Circular Letter: Summer 2013

Vatican II & Divine Revelation: The Word of God

We have been reflecting in our Lay Circular Letters during this Year of Faith on the most important documents of Vatican II. In the previous two issues we examined Sacrosanctum Concilium – the Constitution on the Sacred Liturgy and Lumen Gentium -the Dogmatic Constitution on the Church. In this issue, therefore, we want to continue with our reflection by examining the third major document written by the Second Vatican Council, namely, Dei Verbum – the Dogmatic Constitution on Divine Revelation.

Dei Verbum is the shortest, but nevertheless one of the most important and influential documents of Vatican II. For it summarizes, in less than fifteen pages, the most important truths about the Word of God, divine Revelation, and Biblical studies (cf. Vatican Council II: The Concilial and Post Conciliar Documents, Volume 1, Austin Flannery, O.P., General Editor, Collegeville, IN, 1992, pp. 750-765). And so, for anyone who wants to know more about what the Church has to say about the Word of God and the Bible, Dei Verbum (hereafter referred to as “DV”) should be the first place to begin.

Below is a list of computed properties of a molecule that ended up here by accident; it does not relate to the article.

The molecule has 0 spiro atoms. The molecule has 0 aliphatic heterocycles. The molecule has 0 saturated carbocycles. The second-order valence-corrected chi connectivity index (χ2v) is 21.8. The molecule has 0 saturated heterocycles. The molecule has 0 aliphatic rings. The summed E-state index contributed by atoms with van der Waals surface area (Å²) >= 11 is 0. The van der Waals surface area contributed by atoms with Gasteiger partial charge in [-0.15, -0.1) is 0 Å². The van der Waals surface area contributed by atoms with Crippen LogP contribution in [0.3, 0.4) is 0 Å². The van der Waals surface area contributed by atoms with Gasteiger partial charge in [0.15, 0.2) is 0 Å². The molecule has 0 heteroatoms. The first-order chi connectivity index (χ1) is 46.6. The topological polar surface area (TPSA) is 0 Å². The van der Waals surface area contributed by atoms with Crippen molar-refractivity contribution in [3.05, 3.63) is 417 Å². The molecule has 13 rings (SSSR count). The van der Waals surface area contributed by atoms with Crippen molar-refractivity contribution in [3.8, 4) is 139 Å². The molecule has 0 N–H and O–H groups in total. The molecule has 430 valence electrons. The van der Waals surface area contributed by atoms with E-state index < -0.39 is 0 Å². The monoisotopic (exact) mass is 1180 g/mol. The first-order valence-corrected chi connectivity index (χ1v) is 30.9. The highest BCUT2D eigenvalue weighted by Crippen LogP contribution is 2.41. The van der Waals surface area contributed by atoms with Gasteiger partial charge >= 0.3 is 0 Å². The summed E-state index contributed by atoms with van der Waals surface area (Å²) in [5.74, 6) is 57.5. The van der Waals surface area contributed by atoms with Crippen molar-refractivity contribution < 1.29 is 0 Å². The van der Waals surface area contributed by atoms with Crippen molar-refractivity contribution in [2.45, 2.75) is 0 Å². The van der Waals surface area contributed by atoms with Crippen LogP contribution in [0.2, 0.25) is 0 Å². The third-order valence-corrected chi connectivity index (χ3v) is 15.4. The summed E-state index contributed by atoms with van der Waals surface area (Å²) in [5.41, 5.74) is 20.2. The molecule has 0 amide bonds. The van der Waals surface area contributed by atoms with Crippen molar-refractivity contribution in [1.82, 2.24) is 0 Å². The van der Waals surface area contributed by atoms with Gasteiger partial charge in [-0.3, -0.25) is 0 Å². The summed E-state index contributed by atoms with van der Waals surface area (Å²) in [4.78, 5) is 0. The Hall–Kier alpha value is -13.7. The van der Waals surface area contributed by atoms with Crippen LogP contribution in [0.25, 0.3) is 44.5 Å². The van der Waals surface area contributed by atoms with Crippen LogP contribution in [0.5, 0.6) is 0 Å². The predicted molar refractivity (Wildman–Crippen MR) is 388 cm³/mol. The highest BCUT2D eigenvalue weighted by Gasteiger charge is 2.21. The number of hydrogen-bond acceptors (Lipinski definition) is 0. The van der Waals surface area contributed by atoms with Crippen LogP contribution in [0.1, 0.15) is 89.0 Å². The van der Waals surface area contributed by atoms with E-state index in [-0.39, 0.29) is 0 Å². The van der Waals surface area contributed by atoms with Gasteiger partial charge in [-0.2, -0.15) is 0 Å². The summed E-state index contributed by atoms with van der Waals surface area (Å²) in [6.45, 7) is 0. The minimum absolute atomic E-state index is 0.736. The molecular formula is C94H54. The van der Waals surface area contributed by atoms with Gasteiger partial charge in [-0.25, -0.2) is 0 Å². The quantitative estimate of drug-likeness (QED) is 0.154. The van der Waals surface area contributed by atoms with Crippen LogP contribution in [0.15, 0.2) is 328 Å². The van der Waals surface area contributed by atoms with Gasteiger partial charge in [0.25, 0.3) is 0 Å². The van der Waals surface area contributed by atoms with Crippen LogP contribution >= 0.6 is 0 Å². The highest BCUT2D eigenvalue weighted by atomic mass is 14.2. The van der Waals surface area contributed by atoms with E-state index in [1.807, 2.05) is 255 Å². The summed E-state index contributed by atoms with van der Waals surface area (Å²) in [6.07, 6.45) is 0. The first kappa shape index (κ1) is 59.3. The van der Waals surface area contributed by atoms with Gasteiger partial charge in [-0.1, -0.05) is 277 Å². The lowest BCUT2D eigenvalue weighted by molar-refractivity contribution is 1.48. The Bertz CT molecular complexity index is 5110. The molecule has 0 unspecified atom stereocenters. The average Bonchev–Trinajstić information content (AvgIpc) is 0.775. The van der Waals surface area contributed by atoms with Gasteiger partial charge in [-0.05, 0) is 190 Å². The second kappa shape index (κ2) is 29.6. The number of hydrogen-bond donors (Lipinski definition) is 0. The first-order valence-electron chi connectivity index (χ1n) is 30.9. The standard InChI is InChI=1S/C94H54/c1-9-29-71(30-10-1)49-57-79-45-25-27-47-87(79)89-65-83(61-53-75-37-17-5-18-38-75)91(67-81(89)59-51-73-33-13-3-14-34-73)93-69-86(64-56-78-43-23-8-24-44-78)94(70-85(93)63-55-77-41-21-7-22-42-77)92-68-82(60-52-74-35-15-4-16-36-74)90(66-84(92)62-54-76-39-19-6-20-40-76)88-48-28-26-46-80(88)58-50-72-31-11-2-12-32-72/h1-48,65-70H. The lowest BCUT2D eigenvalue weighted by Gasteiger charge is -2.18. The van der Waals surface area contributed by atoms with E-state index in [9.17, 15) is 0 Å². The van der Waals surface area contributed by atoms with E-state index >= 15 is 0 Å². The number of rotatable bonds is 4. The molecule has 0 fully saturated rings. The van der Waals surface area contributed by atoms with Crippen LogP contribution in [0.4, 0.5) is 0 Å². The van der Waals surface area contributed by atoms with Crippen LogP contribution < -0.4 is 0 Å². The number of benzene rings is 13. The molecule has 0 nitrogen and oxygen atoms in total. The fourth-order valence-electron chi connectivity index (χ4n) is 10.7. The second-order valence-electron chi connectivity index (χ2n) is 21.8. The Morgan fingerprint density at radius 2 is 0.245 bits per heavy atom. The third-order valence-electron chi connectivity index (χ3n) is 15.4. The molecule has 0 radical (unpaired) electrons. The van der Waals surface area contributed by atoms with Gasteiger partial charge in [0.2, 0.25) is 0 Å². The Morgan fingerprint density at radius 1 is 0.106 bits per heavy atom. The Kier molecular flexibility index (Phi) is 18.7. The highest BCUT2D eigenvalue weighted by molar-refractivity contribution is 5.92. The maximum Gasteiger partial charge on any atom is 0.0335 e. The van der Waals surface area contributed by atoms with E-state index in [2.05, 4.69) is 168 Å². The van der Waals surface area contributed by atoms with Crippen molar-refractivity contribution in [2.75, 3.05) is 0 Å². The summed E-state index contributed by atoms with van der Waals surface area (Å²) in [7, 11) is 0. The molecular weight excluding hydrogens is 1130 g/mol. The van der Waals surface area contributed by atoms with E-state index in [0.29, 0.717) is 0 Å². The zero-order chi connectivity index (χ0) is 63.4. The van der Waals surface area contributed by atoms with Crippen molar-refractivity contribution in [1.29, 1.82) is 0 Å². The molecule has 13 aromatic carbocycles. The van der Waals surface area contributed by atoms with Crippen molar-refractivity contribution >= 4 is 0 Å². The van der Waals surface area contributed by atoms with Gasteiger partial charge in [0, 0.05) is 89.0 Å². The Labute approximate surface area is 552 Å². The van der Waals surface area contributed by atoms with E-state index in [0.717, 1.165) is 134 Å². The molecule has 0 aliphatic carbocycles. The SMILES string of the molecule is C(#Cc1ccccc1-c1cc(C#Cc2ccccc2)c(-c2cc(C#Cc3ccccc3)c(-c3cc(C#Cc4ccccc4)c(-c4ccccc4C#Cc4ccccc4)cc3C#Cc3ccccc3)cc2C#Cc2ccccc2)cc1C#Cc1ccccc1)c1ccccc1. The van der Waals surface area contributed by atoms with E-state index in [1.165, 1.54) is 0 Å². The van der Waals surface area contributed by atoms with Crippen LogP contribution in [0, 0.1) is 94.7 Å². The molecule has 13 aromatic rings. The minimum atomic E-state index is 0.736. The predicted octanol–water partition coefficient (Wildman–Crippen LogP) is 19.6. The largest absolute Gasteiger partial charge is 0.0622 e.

As you know, there is a renewed interest in the Bible today among Christians of all denominations; and this great hunger for the Word of God is shared by many Catholics, as well. For example, many parishes have well-attended Bible study classes. Similarly great is the interest that the EWTN programs about various aspects of the Bible have generated. However, despite the many aids that are becoming increasingly available to help us understand the Bible, many of us may be unsure about the best way to approach this fascinating, but nevertheless, difficult and mysterious subject. The document Dei Verbum can provide us with a ready study guide that can give us the basic tools we need in order to properly approach our study of the Bible and the Word of God. The starting point, then, for anyone who wants to deepen their knowledge and understanding of Sacred Scripture should be Dei Verbum.